"You will only be successful if you truly try to satisfy that burning desire inside you. And for you, that burning desire is to tell that story." – James McBride
What began as a battle between the Greek government and the European Central Bank has recently boiled down to an outright face-off between IMF’s Christine Lagarde and German chancellor Angela Merkel.
While Merkel continues to push for the Greeks to pay for years of fiscal negligence through fiscal austerity without new emergency loans, Lagarde and the IMF have carefully adopted the stance that tightened shackles won’t provide a long-term solution to the Greece’s situation due to its rapidly growing national debt.
Lagarde makes an important point. Suppose Greece reaches a balanced budget in, let’s say, 2016. Even with a decreasing growth of the national debt over the next three years, a net debt level of 195 percent of GDP at that point is a fair (some would even argue it is conservative) assumption to make. National GDP contracted by 3.3 percent in 2009, 2.5 percent in 2010, and roughly seven percent in 2011. Assume the tide has turned and things begin to get better, resulting in a four percent contraction in 2012, a 2.5 percent contraction in 2013, and a zero growth in 2014, followed by a modest gain in 2015.
On paper it will appear to be a success-story – “How Fiscal Austerity Balanced Greek Budget,” or something along those lines. But it will be a significantly different Greece that rises from the ashes.
When Lehman fell in the fall of 2008 Greece had a national debt at roughly 110 percent of GDP. In the scenario outlined above, Greece will be facing a national debt at 195 percent of GDP which will have to be dealt with by taxing an economy that is at 85 percent of the 2008-level.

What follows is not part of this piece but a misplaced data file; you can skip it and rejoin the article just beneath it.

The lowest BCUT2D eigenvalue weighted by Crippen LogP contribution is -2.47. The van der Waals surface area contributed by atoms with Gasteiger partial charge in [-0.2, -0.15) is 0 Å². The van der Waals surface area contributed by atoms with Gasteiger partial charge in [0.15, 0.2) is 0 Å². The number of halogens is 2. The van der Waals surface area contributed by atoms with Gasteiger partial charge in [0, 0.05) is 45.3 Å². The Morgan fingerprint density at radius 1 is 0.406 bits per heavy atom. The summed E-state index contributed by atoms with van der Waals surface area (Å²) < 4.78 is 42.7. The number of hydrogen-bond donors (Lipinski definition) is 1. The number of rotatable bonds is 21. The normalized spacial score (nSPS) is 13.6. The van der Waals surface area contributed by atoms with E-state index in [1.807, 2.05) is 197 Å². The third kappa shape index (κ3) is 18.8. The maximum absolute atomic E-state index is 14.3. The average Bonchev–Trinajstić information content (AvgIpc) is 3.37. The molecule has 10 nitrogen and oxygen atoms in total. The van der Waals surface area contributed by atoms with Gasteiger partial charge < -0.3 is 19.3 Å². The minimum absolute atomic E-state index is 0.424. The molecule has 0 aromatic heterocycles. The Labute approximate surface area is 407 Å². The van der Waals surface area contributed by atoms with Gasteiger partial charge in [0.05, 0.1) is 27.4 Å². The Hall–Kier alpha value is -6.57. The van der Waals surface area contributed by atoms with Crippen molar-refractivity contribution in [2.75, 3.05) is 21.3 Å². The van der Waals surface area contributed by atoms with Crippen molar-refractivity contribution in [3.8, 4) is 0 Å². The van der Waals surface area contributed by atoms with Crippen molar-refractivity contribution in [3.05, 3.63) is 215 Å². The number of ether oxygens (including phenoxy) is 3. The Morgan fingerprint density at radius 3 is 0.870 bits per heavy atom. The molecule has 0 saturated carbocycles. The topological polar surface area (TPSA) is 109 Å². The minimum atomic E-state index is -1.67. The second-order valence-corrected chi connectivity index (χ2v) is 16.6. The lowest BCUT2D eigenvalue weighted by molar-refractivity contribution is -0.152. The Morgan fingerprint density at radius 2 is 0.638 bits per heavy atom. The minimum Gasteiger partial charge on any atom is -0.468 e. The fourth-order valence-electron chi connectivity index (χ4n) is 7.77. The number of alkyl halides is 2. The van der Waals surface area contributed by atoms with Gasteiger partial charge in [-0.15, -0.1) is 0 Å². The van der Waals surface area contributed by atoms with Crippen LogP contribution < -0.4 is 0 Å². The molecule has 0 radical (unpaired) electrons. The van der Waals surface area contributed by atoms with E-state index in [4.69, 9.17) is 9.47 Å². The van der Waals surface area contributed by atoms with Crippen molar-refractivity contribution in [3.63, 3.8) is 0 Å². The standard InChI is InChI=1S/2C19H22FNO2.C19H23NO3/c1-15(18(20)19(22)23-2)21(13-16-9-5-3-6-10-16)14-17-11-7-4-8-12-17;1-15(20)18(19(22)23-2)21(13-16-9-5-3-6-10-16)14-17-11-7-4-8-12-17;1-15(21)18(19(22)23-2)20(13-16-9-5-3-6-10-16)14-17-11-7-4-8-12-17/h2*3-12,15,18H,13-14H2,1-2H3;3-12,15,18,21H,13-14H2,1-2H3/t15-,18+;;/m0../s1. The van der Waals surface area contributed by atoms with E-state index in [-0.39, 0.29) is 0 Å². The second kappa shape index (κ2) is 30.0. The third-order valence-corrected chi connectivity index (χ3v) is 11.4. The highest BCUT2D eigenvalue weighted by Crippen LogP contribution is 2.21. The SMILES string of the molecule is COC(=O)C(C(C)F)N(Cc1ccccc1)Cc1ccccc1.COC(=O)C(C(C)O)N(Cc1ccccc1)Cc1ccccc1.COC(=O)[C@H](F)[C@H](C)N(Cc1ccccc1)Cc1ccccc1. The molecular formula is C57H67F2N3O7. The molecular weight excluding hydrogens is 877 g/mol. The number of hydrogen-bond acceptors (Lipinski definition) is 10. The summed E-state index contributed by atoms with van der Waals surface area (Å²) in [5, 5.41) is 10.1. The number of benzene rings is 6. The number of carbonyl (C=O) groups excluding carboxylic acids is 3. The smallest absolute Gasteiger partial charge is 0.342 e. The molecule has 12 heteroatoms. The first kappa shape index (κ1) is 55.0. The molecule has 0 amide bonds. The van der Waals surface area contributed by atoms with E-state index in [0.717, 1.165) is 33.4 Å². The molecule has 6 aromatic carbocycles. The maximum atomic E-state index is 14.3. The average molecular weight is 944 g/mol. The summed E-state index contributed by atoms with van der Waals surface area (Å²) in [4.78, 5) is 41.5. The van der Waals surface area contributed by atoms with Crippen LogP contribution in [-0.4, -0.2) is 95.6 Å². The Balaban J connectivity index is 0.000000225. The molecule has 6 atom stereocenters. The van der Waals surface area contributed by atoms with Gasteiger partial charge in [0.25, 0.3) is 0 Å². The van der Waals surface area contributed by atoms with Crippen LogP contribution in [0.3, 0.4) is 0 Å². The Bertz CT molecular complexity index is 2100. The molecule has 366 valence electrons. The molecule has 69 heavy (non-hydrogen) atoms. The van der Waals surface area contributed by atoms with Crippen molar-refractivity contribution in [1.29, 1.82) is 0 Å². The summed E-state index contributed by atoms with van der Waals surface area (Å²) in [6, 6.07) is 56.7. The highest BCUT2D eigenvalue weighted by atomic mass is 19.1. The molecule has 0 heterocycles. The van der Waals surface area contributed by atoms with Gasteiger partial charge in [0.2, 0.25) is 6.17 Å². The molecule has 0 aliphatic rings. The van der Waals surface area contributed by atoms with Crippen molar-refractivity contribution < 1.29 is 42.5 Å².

One does not have to be an economist to deem that equation insoluble.
The IMF has therefore argued debt write-downs being the only way to save Greece. But Merkel says no – for little else than political reasons.
Germany is EMU’s key source of economic strength and has contributed vast resources towards the relief programs for the troubled Mediterranean economies. Write-downs of Greek debt will therefore not only hurt Germany’s bottom line but cause upheaval among the German taxpayers who, at the end of the day, will be forced to absorb some of the losses.
Merkel is facing a national election in the fall of 2013. Dealing with demonstrating Greeks is likely a much more preferable situation than stirring up anger among her own constituents.
Allowing for Greece to leave the Eurozone – the Grexit – is neither likely to be proposed by Merkel since that kind of failure to keep the house from collapsing would result in shattering political humiliation. It certainly is not the legacy Merkel would want to leave behind if being ousted from her post next fall.
And while these political games are played, Greeks are suffering.